While this recognition of religious liberty protections is better than nothing, it does not accurately capture a satisfactory vision of how religious liberty should be (or even currently is) constitutionally or statutorily protected. As Chief Justice Roberts noted in his dissent, the absence of free exercise (as opposed to free speech) language in the above paragraph is "ominous[],"[40] and several dissenting Justices make similar observations.

On the bright side, the Court's statements about religious liberty (known as "dicta") do not pertain to the holding of the case (which only affects government licensing and recognition of same-sex marriages). Obergefell did not directly implicate any religious liberty issues, so religious liberty precedent and case law stands unaffected by this decision.

What did the dissenters say?

Chief Justice John Roberts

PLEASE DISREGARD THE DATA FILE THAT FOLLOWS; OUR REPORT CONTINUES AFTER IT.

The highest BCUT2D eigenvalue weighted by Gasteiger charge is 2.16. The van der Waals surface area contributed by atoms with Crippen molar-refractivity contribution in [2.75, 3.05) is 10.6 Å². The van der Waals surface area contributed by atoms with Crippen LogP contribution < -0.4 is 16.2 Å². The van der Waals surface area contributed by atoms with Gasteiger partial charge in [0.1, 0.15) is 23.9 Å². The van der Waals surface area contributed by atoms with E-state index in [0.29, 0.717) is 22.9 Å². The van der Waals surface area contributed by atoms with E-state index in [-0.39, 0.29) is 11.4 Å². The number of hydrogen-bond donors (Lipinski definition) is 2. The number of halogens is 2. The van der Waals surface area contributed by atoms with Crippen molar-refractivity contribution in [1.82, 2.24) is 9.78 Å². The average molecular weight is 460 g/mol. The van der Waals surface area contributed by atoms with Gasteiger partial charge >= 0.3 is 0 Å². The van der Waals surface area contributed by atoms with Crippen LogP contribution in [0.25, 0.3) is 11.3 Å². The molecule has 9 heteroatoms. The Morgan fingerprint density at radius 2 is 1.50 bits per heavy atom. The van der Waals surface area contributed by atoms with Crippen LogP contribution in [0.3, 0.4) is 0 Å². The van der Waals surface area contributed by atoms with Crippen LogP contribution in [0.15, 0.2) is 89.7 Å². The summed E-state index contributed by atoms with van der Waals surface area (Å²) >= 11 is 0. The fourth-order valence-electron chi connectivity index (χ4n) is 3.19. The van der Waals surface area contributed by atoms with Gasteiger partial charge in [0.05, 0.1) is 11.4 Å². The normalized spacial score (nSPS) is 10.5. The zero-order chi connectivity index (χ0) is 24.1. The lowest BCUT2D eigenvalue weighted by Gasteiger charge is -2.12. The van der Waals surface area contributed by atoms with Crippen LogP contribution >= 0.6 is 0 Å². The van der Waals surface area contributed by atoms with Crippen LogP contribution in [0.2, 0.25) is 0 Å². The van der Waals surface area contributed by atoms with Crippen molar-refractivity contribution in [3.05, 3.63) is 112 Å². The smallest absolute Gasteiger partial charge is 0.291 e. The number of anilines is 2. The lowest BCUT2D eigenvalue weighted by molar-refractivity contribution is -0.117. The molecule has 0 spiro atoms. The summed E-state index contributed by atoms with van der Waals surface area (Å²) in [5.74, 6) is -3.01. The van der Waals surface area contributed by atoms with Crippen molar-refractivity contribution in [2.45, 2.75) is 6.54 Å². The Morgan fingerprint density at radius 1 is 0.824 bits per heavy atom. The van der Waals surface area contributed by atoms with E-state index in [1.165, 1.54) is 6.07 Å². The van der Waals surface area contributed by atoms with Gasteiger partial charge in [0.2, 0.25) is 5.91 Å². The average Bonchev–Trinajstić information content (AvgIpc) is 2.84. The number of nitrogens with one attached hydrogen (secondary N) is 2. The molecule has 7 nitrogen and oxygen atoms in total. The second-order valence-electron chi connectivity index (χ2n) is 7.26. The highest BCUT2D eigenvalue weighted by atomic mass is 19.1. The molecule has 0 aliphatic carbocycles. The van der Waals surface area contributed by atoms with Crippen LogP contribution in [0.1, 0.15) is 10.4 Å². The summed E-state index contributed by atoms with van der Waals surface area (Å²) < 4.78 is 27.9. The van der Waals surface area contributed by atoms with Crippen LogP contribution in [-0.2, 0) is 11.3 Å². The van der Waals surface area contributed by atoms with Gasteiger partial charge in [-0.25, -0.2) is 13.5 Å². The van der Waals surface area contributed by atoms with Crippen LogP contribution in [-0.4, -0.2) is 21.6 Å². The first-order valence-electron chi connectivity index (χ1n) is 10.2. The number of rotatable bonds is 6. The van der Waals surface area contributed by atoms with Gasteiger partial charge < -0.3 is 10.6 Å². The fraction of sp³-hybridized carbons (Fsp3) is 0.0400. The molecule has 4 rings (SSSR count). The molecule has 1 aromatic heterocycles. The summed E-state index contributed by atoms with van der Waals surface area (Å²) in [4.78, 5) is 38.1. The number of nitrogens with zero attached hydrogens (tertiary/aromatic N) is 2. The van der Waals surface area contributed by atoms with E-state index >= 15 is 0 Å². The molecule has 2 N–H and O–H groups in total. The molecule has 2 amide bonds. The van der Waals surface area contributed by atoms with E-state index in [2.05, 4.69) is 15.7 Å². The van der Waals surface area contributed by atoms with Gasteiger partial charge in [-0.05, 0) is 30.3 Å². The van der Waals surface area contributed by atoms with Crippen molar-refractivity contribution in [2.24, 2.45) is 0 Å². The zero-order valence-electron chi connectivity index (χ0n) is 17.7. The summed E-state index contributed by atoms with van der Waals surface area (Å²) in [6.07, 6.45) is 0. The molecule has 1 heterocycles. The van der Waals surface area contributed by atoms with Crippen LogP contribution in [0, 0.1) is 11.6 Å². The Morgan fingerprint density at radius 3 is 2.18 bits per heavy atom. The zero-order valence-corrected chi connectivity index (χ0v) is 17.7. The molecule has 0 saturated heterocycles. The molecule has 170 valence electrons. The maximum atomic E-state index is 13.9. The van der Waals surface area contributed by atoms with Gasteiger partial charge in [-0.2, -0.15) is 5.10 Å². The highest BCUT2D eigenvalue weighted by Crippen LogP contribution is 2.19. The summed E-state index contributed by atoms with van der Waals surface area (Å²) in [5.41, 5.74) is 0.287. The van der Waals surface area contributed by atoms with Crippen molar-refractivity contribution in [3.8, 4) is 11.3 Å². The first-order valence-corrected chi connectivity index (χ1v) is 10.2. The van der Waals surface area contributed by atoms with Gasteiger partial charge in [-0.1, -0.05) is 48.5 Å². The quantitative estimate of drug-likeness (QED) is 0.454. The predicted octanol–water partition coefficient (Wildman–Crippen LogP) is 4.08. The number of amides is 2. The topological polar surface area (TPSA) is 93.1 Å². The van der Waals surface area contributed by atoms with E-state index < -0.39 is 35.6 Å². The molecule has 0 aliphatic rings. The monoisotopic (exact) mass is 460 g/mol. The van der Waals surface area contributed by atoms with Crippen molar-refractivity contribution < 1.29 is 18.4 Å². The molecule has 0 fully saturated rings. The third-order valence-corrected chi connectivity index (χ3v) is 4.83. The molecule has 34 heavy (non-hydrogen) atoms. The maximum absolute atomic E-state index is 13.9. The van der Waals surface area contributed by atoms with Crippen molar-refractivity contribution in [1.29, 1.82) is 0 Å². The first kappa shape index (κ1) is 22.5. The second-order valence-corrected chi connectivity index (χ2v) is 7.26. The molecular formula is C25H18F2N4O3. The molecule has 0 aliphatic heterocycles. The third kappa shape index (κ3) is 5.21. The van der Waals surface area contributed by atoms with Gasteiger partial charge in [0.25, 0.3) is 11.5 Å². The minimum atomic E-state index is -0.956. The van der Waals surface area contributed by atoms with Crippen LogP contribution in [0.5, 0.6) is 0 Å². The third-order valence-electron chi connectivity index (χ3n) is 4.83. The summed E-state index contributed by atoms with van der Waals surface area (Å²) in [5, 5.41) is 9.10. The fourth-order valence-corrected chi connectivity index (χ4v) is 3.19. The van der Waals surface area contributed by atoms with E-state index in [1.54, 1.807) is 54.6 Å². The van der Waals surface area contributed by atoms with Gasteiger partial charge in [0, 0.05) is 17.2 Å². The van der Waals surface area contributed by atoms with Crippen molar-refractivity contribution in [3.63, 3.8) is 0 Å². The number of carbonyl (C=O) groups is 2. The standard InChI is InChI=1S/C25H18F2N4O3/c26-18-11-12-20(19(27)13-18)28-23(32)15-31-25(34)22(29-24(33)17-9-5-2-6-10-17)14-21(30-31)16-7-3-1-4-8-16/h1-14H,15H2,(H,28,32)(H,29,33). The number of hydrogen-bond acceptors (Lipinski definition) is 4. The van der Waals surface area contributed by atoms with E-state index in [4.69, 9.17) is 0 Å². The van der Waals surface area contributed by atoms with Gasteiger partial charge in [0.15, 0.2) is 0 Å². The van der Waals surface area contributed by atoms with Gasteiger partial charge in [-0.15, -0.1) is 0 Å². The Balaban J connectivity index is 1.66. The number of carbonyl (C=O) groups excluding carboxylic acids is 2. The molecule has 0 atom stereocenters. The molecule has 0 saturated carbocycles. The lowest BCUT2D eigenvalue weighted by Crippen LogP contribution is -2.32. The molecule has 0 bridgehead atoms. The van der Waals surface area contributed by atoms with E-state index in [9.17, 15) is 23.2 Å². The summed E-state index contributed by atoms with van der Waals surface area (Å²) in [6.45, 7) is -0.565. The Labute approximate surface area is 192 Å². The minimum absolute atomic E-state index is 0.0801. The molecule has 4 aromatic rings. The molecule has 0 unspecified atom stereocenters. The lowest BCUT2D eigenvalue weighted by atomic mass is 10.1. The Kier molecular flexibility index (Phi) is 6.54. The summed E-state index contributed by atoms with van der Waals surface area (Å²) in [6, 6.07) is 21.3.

Chief Justice Roberts wrote a dissenting opinion (joined by Justices Scalia and Thomas), noting that the majority ruling was a policy decision, not a legal decision. He observed that the changes in marriage laws over time (while changing the regulation of marriage in some respects) did not, as the majority claims, alter the "structure" of marriage as between a man and a woman:

"In short, the 'right to marry' cases stand for the important but limited proposition that particular restrictions on access to marriage as traditionally defined violate due process. These precedents say nothing at all about a right to make a State change its definition of marriage, which is the right petitioners actually seek here."[41]